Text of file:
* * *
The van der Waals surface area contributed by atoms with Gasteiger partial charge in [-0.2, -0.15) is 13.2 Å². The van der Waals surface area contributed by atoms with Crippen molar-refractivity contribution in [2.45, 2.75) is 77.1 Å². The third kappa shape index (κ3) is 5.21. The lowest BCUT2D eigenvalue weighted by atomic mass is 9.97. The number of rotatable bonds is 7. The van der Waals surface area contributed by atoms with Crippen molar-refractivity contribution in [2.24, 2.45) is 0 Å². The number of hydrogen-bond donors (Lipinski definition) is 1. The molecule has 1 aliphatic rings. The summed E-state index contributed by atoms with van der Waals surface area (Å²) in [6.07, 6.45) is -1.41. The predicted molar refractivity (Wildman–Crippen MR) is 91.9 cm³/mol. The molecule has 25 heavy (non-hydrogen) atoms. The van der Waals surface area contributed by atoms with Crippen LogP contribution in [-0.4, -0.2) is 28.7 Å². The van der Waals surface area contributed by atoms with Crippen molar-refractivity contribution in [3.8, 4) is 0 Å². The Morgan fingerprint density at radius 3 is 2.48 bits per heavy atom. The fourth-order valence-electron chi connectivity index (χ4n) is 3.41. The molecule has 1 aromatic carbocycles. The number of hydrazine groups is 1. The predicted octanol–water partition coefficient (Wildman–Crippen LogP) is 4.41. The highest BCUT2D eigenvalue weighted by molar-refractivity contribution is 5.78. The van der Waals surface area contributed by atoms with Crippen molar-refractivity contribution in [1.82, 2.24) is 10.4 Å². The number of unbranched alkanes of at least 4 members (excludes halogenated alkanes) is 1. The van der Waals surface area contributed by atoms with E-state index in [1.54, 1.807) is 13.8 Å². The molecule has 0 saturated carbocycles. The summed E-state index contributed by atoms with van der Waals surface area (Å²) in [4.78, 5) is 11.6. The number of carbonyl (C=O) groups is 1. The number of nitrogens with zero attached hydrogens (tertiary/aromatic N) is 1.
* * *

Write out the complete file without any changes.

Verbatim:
The van der Waals surface area contributed by atoms with Gasteiger partial charge in [-0.2, -0.15) is 13.2 Å². The van der Waals surface area contributed by atoms with Crippen molar-refractivity contribution in [2.45, 2.75) is 77.1 Å². The third kappa shape index (κ3) is 5.21. The lowest BCUT2D eigenvalue weighted by atomic mass is 9.97. The number of rotatable bonds is 7. The van der Waals surface area contributed by atoms with Crippen molar-refractivity contribution in [2.24, 2.45) is 0 Å². The number of hydrogen-bond donors (Lipinski definition) is 1. The molecule has 1 aliphatic rings. The summed E-state index contributed by atoms with van der Waals surface area (Å²) in [6.07, 6.45) is -1.41. The predicted molar refractivity (Wildman–Crippen MR) is 91.9 cm³/mol. The molecule has 25 heavy (non-hydrogen) atoms. The van der Waals surface area contributed by atoms with Crippen LogP contribution in [-0.4, -0.2) is 28.7 Å². The van der Waals surface area contributed by atoms with Crippen molar-refractivity contribution in [3.8, 4) is 0 Å². The Morgan fingerprint density at radius 3 is 2.48 bits per heavy atom. The fourth-order valence-electron chi connectivity index (χ4n) is 3.41. The molecule has 1 aromatic carbocycles. The number of hydrazine groups is 1. The predicted octanol–water partition coefficient (Wildman–Crippen LogP) is 4.41. The highest BCUT2D eigenvalue weighted by molar-refractivity contribution is 5.78. The van der Waals surface area contributed by atoms with Crippen molar-refractivity contribution in [1.82, 2.24) is 10.4 Å². The number of unbranched alkanes of at least 4 members (excludes halogenated alkanes) is 1. The van der Waals surface area contributed by atoms with E-state index in [1.54, 1.807) is 13.8 Å². The molecule has 0 saturated carbocycles. The summed E-state index contributed by atoms with van der Waals surface area (Å²) in [4.78, 5) is 11.6. The number of carbonyl (C=O) groups is 1. The number of nitrogens with zero attached hydrogens (tertiary/aromatic N) is 1.